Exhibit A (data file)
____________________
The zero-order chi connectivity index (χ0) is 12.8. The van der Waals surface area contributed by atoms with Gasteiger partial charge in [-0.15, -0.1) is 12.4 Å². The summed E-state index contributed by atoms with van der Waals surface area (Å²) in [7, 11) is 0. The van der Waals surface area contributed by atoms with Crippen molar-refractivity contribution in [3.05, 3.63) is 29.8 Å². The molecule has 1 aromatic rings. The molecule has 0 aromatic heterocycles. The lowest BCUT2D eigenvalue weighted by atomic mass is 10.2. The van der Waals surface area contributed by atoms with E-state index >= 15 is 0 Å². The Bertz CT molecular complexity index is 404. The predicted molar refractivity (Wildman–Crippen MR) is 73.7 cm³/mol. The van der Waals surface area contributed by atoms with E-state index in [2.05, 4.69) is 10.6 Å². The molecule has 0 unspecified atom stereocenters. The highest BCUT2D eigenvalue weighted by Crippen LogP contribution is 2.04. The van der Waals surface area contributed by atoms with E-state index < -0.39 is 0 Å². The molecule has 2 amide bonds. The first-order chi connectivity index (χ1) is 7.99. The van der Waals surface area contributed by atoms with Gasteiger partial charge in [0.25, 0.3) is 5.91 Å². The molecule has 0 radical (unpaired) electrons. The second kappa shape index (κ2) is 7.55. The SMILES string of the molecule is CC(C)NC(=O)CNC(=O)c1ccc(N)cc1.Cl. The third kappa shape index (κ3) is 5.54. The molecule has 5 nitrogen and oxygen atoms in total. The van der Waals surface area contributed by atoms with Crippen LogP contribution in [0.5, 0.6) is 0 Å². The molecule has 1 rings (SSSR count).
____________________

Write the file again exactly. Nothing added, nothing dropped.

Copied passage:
The zero-order chi connectivity index (χ0) is 12.8. The van der Waals surface area contributed by atoms with Gasteiger partial charge in [-0.15, -0.1) is 12.4 Å². The summed E-state index contributed by atoms with van der Waals surface area (Å²) in [7, 11) is 0. The van der Waals surface area contributed by atoms with Crippen molar-refractivity contribution in [3.05, 3.63) is 29.8 Å². The molecule has 1 aromatic rings. The molecule has 0 aromatic heterocycles. The lowest BCUT2D eigenvalue weighted by atomic mass is 10.2. The van der Waals surface area contributed by atoms with E-state index >= 15 is 0 Å². The Bertz CT molecular complexity index is 404. The predicted molar refractivity (Wildman–Crippen MR) is 73.7 cm³/mol. The van der Waals surface area contributed by atoms with E-state index in [2.05, 4.69) is 10.6 Å². The molecule has 0 unspecified atom stereocenters. The highest BCUT2D eigenvalue weighted by Crippen LogP contribution is 2.04. The van der Waals surface area contributed by atoms with E-state index < -0.39 is 0 Å². The molecule has 2 amide bonds. The first-order chi connectivity index (χ1) is 7.99. The van der Waals surface area contributed by atoms with Gasteiger partial charge in [0.25, 0.3) is 5.91 Å². The molecule has 0 radical (unpaired) electrons. The second kappa shape index (κ2) is 7.55. The SMILES string of the molecule is CC(C)NC(=O)CNC(=O)c1ccc(N)cc1.Cl. The third kappa shape index (κ3) is 5.54. The molecule has 5 nitrogen and oxygen atoms in total. The van der Waals surface area contributed by atoms with Crippen LogP contribution in [0.5, 0.6) is 0 Å². The molecule has 1 rings (SSSR count).